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GAME 17: Doggone Bulldogs hand Reinhardt its first Series loss

May 30—The nightcap of Wednesday's Avista NAIA World Series festivities featured a clash of two visually striking jersey combinations: Reinhardt's white with vibrant sun yellow trim and Tennessee Wesleyan's deep planet blue threads.

And the action on the diamond wasn't too bad for the 1,330 fans in attendance.

The sixth-seeded Bulldogs solidified their status as the tournament's most well-rounded team by defeating the fifth-seeded Eagles 6-2 at Harris Field in Lewiston. With the victory, Tennessee Wesleyan (43-17) handed Reinhardt (44-17) its first loss of the tournament, and the pair of teams will play again at 6:35 p.m. today in a loser-out game.

"It's a special group, and they're playing hard," Tennessee Wesleyan coach Billy Berry said. "I keep telling people, man, as long as they keep passing us lineup cards and meal money, we'll stick around and keep playing."

Making the most of their spots

After a scoreless fourth inning, Carson Ford hit a line drive down the first-base line, which went for a triple. Braxton Turner then drove him in during the next at-bat, putting the Bulldogs in front 3-2.

In the bottom of the fifth, the Eagles threatened to tie the game as Jacob Profit and Jarrett Burney reached base with singles. However, Tennessee Wesleyan pitcher Daniel Davila thwarted the rally, striking out two of the next three batters to escape the inning unscathed.

Davila picked up two more Ks in the bottom of the sixth to keep the Eagles at bay. The hurler had an outstanding 8 2/3 innings on the bump, giving up two runs on six hits and striking out 10.

"How about Daniel Davila, man? I mean, come on," Berry said. "(He) hasn't made a start since about the conference tournament and didn't make a start in the Opening Round. We put him in the pen, and he was the freshest guy we had tonight. ... He's got that really fierce but calm demeanor; it's all business for him."

Reinhardt's left fielder Adrian Vargas recorded a crucial third out in the bottom of the seventh inning, preserving a scoreless inning for Tennessee Wesleyan. Eagles' pitcher Adam Christopher celebrated the pivotal play with a shout and a fist pump.

The impactful series of events from Reinhardt didn't matter much, as the Bulldogs' defense once again rose to the occasion and kept the Eagles off the scoreboard for the fourth consecutive inning. Reinhardt was held scoreless in the final six frames.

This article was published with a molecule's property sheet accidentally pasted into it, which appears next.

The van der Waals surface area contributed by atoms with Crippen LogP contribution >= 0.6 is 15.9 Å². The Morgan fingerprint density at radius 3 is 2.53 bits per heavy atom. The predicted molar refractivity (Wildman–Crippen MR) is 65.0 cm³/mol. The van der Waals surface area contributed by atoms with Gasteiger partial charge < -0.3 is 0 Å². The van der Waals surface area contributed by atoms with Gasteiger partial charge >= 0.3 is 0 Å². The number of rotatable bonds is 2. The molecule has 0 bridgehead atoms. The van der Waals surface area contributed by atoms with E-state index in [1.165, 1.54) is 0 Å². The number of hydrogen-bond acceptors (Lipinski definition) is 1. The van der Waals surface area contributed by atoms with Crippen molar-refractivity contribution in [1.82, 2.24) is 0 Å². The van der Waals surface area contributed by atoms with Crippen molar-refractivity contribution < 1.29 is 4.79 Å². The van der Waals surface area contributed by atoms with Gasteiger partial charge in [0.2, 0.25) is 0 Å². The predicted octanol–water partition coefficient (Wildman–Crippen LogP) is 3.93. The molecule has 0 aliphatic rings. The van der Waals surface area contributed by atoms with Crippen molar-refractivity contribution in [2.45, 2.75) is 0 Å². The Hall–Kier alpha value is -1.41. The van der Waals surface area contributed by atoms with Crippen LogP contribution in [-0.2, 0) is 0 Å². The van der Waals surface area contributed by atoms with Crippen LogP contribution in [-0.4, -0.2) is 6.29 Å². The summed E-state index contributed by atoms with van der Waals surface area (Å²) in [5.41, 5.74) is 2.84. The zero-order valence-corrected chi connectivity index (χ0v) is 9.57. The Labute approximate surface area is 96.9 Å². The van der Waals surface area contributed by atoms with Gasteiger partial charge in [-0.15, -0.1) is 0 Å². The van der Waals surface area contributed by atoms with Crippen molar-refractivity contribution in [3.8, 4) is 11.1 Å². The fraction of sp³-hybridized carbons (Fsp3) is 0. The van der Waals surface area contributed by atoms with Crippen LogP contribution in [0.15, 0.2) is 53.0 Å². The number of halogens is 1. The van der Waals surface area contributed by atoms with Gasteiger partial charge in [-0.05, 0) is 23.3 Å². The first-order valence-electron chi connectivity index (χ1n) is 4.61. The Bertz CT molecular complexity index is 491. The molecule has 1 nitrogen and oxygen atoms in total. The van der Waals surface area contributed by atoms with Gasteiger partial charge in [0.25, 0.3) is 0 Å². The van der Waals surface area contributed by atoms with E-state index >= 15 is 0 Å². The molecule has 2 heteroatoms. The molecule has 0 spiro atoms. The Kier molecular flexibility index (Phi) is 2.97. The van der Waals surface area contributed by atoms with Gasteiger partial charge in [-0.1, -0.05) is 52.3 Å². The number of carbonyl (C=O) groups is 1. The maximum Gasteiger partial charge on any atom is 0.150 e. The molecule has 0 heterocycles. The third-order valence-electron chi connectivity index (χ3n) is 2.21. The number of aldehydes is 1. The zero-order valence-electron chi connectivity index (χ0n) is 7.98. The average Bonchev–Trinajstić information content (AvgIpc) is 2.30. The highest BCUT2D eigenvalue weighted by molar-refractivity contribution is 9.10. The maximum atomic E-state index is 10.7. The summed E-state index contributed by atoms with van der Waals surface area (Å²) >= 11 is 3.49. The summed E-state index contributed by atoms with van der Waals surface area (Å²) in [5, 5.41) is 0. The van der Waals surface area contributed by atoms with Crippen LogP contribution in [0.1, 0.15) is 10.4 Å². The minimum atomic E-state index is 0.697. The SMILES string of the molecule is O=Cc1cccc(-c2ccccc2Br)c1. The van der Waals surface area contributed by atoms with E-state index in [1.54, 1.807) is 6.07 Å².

"We fielded the doggone ball tonight," Berry said. "We were able to pick the doggone ball up, and we were able to throw the doggone ball across the infield tonight."

Braxton Turner cleared the bases with a three-RBI double for the final 6-2 margin in the top of the eighth inning.

A rare occurrence

The game was a defensive affair, a rarity for this year's tournament.

Tennessee Wesleyan and Reinhardt each had a brisk first inning to start the game. The Bulldogs retired the Eagles in order to open the contest, and Tennessee Wesleyan went four up, four down.

Reinhardt's outfielders showcased their athletic abilities in the top of the second inning.

In shallow center field, center fielder Lance Dockery raced to catch a blooper hit by Dante Leach, securing the out with a diving grab and rolling to the grass to keep the Bulldogs scoreless in the inning.

Earlier in the frame, Vargas recorded the first out with a remarkable catch deep in foul territory, well out of sight from the press box.

Despite their defensive efforts, Reinhardt failed to score any runs, going down in order in the bottom of the second inning for the second time.

Reinhardt's infielders attempted to one-up their teammates in the outfield with their series of highlight plays.

Burney fielded a deep ground ball and unleashed a powerful throw to first baseman Nash Crowell, who recorded the out on Carson Ford.

Crowell celebrated with a brief shimmy after the play was reviewed and confirmed.

The Bulldogs took a 2-0 lead from a Marco Martinez two-run homer over the left field wall in the same inning, temporarily ending the Eagles' celebration.

The Eagles got their wings back in the bottom half of the inning, starting with an RBI single from Burney.

In the next at-bat, Burney showcased his lightning speed on the basepaths, as Dockery ripped an RBI double to center field, scoring the first baseman.

Despite Dockery's shallow hit, Burney turned on his afterburners and cruised around the bases, sliding home to knot the game at 3-3.

Painting a picture

The action intensified as the fourth inning progressed, but it came from the stands and the sky rather than the players on the field.

Rain spurted down from the dark clouds in the air at Harris Field; it wasn't a heavy downpour, but it was enough for many in the audience to retreat to their cars for the evening.

The drizzle halted in the bottom of the fourth, creating a backdrop behind Harris Field that only Bob Ross could paint.

Oh, and the game started to pick up as well.

Pixley may be contacted at (208) 848-2290, tpixley@lmtribune.com or on Twitter @TreebTalks.

ATA GLANCE

Tennessee Wesleyan 6

Reinhardt 2

PLAYERS OF THE GAME

Eagles' pitcher DANIEL DAVILA allowed two earned runs on six hits and struck out 10 batters in 8 2/3 innings.

Tennessee Wesleyan left fielder BRAXTON TURNER was 2-for-4 at the plate with four RBI.

Eagles' shortstop MARCO MARTINEZ logged the game's lone home run.

QUOTE OF NOTE

"Man, just keep fighting — you can see it; you watched it last night; you're watching it again tonight. They got a ton of fight in them, and they got a ton of belief right now."

— Tennessee Wesleyan coach Billy Berry on his team's current run.